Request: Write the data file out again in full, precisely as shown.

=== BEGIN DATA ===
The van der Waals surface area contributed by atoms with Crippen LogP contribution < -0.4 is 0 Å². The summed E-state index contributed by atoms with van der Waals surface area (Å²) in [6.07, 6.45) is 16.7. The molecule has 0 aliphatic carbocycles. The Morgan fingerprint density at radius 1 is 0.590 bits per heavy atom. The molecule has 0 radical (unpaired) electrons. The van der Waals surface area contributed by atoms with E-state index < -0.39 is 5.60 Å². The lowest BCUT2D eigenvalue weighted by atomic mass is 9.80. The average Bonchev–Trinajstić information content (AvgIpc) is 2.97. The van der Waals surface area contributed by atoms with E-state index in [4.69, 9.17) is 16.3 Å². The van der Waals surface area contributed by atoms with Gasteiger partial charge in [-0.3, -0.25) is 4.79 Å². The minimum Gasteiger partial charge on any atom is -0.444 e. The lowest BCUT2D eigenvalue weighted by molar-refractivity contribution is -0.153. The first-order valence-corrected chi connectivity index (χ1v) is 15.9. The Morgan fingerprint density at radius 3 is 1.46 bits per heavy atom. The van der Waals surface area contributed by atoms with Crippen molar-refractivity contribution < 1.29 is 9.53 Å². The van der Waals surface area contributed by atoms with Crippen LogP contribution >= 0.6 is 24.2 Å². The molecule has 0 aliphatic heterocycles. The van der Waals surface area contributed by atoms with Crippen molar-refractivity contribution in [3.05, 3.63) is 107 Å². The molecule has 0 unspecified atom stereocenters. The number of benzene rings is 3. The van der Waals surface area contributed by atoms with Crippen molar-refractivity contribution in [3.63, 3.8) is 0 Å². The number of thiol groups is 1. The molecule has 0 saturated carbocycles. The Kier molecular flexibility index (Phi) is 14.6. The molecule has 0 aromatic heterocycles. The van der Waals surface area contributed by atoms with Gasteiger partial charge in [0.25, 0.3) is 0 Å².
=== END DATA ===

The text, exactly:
The van der Waals surface area contributed by atoms with Crippen LogP contribution < -0.4 is 0 Å². The summed E-state index contributed by atoms with van der Waals surface area (Å²) in [6.07, 6.45) is 16.7. The molecule has 0 aliphatic carbocycles. The Morgan fingerprint density at radius 1 is 0.590 bits per heavy atom. The molecule has 0 radical (unpaired) electrons. The van der Waals surface area contributed by atoms with E-state index < -0.39 is 5.60 Å². The lowest BCUT2D eigenvalue weighted by atomic mass is 9.80. The average Bonchev–Trinajstić information content (AvgIpc) is 2.97. The van der Waals surface area contributed by atoms with E-state index in [4.69, 9.17) is 16.3 Å². The van der Waals surface area contributed by atoms with Gasteiger partial charge in [-0.3, -0.25) is 4.79 Å². The minimum Gasteiger partial charge on any atom is -0.444 e. The lowest BCUT2D eigenvalue weighted by molar-refractivity contribution is -0.153. The first-order valence-corrected chi connectivity index (χ1v) is 15.9. The Morgan fingerprint density at radius 3 is 1.46 bits per heavy atom. The van der Waals surface area contributed by atoms with Crippen molar-refractivity contribution < 1.29 is 9.53 Å². The van der Waals surface area contributed by atoms with Crippen LogP contribution >= 0.6 is 24.2 Å². The molecule has 0 aliphatic heterocycles. The van der Waals surface area contributed by atoms with Crippen molar-refractivity contribution in [3.05, 3.63) is 107 Å². The molecule has 0 unspecified atom stereocenters. The number of benzene rings is 3. The van der Waals surface area contributed by atoms with Crippen molar-refractivity contribution in [3.63, 3.8) is 0 Å². The number of thiol groups is 1. The molecule has 0 saturated carbocycles. The Kier molecular flexibility index (Phi) is 14.6. The molecule has 0 aromatic heterocycles. The van der Waals surface area contributed by atoms with Gasteiger partial charge in [0.25, 0.3) is 0 Å².